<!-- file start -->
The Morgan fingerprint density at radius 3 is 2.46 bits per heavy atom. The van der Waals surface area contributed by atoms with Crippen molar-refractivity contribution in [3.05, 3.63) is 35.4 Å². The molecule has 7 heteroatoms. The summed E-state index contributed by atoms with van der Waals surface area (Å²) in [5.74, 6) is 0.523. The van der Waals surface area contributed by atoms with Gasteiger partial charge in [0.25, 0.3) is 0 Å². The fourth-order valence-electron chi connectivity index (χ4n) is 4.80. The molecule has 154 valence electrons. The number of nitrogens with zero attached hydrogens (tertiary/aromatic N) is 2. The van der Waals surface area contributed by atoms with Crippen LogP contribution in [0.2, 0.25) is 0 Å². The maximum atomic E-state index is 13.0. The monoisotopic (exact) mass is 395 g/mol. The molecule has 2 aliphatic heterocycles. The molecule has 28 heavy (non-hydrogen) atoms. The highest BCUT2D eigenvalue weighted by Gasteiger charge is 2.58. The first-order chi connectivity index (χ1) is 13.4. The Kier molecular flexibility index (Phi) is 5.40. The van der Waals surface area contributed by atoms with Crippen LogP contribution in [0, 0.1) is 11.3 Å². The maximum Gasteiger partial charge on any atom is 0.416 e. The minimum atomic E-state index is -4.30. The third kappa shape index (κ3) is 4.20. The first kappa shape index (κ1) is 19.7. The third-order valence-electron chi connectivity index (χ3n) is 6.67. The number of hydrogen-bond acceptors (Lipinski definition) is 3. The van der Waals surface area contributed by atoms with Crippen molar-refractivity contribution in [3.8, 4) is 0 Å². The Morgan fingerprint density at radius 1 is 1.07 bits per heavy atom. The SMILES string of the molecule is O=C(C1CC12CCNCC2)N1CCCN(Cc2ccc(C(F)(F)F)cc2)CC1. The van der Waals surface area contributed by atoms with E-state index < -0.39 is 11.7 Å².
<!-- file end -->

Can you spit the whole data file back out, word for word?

The Morgan fingerprint density at radius 3 is 2.46 bits per heavy atom. The van der Waals surface area contributed by atoms with Crippen molar-refractivity contribution in [3.05, 3.63) is 35.4 Å². The molecule has 7 heteroatoms. The summed E-state index contributed by atoms with van der Waals surface area (Å²) in [5.74, 6) is 0.523. The van der Waals surface area contributed by atoms with Gasteiger partial charge in [0.25, 0.3) is 0 Å². The fourth-order valence-electron chi connectivity index (χ4n) is 4.80. The molecule has 154 valence electrons. The number of nitrogens with zero attached hydrogens (tertiary/aromatic N) is 2. The van der Waals surface area contributed by atoms with Crippen LogP contribution in [0.2, 0.25) is 0 Å². The maximum atomic E-state index is 13.0. The monoisotopic (exact) mass is 395 g/mol. The molecule has 2 aliphatic heterocycles. The molecule has 28 heavy (non-hydrogen) atoms. The highest BCUT2D eigenvalue weighted by Gasteiger charge is 2.58. The first-order chi connectivity index (χ1) is 13.4. The Kier molecular flexibility index (Phi) is 5.40. The van der Waals surface area contributed by atoms with Crippen LogP contribution in [0, 0.1) is 11.3 Å². The maximum Gasteiger partial charge on any atom is 0.416 e. The minimum atomic E-state index is -4.30. The third kappa shape index (κ3) is 4.20. The first kappa shape index (κ1) is 19.7. The third-order valence-electron chi connectivity index (χ3n) is 6.67. The number of hydrogen-bond acceptors (Lipinski definition) is 3. The van der Waals surface area contributed by atoms with Crippen molar-refractivity contribution in [3.8, 4) is 0 Å². The Morgan fingerprint density at radius 1 is 1.07 bits per heavy atom. The SMILES string of the molecule is O=C(C1CC12CCNCC2)N1CCCN(Cc2ccc(C(F)(F)F)cc2)CC1. The van der Waals surface area contributed by atoms with E-state index < -0.39 is 11.7 Å².